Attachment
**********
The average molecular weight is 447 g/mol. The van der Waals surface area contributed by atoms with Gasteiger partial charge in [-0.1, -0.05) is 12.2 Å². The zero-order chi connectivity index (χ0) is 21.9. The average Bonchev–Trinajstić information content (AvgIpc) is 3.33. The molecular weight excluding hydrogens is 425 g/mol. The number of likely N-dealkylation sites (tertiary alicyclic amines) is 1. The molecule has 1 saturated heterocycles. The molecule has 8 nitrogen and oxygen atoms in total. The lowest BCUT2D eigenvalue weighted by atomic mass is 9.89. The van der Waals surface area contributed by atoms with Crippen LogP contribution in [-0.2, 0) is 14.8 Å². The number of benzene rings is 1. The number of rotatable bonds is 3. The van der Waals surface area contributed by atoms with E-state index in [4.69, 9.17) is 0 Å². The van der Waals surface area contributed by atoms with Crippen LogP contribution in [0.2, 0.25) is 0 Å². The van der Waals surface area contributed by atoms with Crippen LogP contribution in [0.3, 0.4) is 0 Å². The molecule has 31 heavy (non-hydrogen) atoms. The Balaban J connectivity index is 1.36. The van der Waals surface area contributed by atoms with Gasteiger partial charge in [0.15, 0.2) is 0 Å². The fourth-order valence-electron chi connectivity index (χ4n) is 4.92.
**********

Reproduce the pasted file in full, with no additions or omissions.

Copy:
The average molecular weight is 447 g/mol. The van der Waals surface area contributed by atoms with Gasteiger partial charge in [-0.1, -0.05) is 12.2 Å². The zero-order chi connectivity index (χ0) is 21.9. The average Bonchev–Trinajstić information content (AvgIpc) is 3.33. The molecular weight excluding hydrogens is 425 g/mol. The number of likely N-dealkylation sites (tertiary alicyclic amines) is 1. The molecule has 1 saturated heterocycles. The molecule has 8 nitrogen and oxygen atoms in total. The lowest BCUT2D eigenvalue weighted by atomic mass is 9.89. The van der Waals surface area contributed by atoms with Crippen LogP contribution in [-0.2, 0) is 14.8 Å². The number of benzene rings is 1. The number of rotatable bonds is 3. The van der Waals surface area contributed by atoms with E-state index in [4.69, 9.17) is 0 Å². The van der Waals surface area contributed by atoms with Crippen LogP contribution in [0.2, 0.25) is 0 Å². The van der Waals surface area contributed by atoms with Crippen LogP contribution in [0.3, 0.4) is 0 Å². The molecule has 31 heavy (non-hydrogen) atoms. The Balaban J connectivity index is 1.36. The van der Waals surface area contributed by atoms with Gasteiger partial charge in [0.15, 0.2) is 0 Å². The fourth-order valence-electron chi connectivity index (χ4n) is 4.92.